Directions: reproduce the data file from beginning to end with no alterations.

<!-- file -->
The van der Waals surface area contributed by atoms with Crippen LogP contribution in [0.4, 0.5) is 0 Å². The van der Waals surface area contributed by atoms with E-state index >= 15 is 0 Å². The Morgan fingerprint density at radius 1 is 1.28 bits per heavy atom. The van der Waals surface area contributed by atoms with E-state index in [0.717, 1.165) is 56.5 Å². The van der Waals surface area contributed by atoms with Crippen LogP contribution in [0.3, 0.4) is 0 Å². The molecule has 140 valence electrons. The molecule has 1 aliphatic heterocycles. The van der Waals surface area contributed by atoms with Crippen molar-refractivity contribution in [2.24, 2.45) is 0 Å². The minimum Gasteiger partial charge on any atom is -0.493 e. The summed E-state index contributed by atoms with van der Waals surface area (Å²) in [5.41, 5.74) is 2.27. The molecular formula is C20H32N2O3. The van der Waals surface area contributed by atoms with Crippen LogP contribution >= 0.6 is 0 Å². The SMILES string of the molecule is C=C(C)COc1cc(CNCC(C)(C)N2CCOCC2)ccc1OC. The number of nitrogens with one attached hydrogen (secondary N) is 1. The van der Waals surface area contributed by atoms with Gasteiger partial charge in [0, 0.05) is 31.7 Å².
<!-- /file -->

The van der Waals surface area contributed by atoms with Crippen LogP contribution in [0.4, 0.5) is 0 Å². The van der Waals surface area contributed by atoms with E-state index >= 15 is 0 Å². The Morgan fingerprint density at radius 1 is 1.28 bits per heavy atom. The van der Waals surface area contributed by atoms with E-state index in [0.717, 1.165) is 56.5 Å². The van der Waals surface area contributed by atoms with Crippen LogP contribution in [0.3, 0.4) is 0 Å². The molecule has 140 valence electrons. The molecule has 1 aliphatic heterocycles. The van der Waals surface area contributed by atoms with Crippen molar-refractivity contribution in [2.24, 2.45) is 0 Å². The minimum Gasteiger partial charge on any atom is -0.493 e. The summed E-state index contributed by atoms with van der Waals surface area (Å²) in [5.41, 5.74) is 2.27. The molecular formula is C20H32N2O3. The van der Waals surface area contributed by atoms with Crippen LogP contribution >= 0.6 is 0 Å². The SMILES string of the molecule is C=C(C)COc1cc(CNCC(C)(C)N2CCOCC2)ccc1OC. The number of nitrogens with one attached hydrogen (secondary N) is 1. The van der Waals surface area contributed by atoms with Gasteiger partial charge in [0, 0.05) is 31.7 Å².